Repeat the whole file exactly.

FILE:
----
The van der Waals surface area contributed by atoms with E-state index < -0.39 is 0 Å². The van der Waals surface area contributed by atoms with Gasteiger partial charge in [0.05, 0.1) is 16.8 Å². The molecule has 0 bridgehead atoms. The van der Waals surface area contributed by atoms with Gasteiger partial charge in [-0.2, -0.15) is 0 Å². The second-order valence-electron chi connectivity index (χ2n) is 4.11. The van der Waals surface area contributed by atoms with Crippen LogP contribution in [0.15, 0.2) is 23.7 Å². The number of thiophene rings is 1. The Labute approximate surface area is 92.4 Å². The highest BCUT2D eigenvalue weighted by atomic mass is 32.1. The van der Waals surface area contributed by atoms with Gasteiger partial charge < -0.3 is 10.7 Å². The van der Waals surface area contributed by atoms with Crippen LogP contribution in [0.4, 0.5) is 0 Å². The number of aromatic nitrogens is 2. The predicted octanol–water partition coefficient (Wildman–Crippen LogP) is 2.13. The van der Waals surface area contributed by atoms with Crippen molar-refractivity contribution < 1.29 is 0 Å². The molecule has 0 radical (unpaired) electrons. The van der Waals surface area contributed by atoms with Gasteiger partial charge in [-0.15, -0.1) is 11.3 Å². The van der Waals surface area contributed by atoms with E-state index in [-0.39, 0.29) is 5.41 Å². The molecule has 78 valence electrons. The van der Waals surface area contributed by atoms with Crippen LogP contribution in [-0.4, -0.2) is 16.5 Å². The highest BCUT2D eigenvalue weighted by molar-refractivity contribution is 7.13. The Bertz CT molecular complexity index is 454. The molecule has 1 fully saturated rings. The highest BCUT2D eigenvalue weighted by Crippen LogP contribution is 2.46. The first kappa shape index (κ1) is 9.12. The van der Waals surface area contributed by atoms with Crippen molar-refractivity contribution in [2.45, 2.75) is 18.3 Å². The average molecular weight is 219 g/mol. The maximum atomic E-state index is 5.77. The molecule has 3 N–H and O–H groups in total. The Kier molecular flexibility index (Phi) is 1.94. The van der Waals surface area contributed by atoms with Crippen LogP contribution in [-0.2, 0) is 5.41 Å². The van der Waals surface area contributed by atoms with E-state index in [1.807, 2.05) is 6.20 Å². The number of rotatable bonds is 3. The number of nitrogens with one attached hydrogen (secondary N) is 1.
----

The van der Waals surface area contributed by atoms with E-state index < -0.39 is 0 Å². The van der Waals surface area contributed by atoms with Gasteiger partial charge in [0.05, 0.1) is 16.8 Å². The molecule has 0 bridgehead atoms. The van der Waals surface area contributed by atoms with Gasteiger partial charge in [-0.2, -0.15) is 0 Å². The second-order valence-electron chi connectivity index (χ2n) is 4.11. The van der Waals surface area contributed by atoms with Crippen LogP contribution in [0.15, 0.2) is 23.7 Å². The number of thiophene rings is 1. The Labute approximate surface area is 92.4 Å². The highest BCUT2D eigenvalue weighted by atomic mass is 32.1. The van der Waals surface area contributed by atoms with Gasteiger partial charge < -0.3 is 10.7 Å². The van der Waals surface area contributed by atoms with Crippen LogP contribution in [0.4, 0.5) is 0 Å². The number of aromatic nitrogens is 2. The predicted octanol–water partition coefficient (Wildman–Crippen LogP) is 2.13. The van der Waals surface area contributed by atoms with Crippen molar-refractivity contribution < 1.29 is 0 Å². The molecule has 0 radical (unpaired) electrons. The van der Waals surface area contributed by atoms with Gasteiger partial charge in [-0.15, -0.1) is 11.3 Å². The van der Waals surface area contributed by atoms with E-state index in [-0.39, 0.29) is 5.41 Å². The molecule has 78 valence electrons. The van der Waals surface area contributed by atoms with Crippen LogP contribution in [-0.4, -0.2) is 16.5 Å². The highest BCUT2D eigenvalue weighted by molar-refractivity contribution is 7.13. The Bertz CT molecular complexity index is 454. The molecule has 1 fully saturated rings. The highest BCUT2D eigenvalue weighted by Crippen LogP contribution is 2.46. The first kappa shape index (κ1) is 9.12. The van der Waals surface area contributed by atoms with Crippen molar-refractivity contribution in [2.45, 2.75) is 18.3 Å². The average molecular weight is 219 g/mol. The maximum atomic E-state index is 5.77. The molecule has 3 N–H and O–H groups in total. The Kier molecular flexibility index (Phi) is 1.94. The van der Waals surface area contributed by atoms with Crippen LogP contribution in [-0.2, 0) is 5.41 Å². The van der Waals surface area contributed by atoms with E-state index in [1.807, 2.05) is 6.20 Å². The number of rotatable bonds is 3. The number of nitrogens with one attached hydrogen (secondary N) is 1.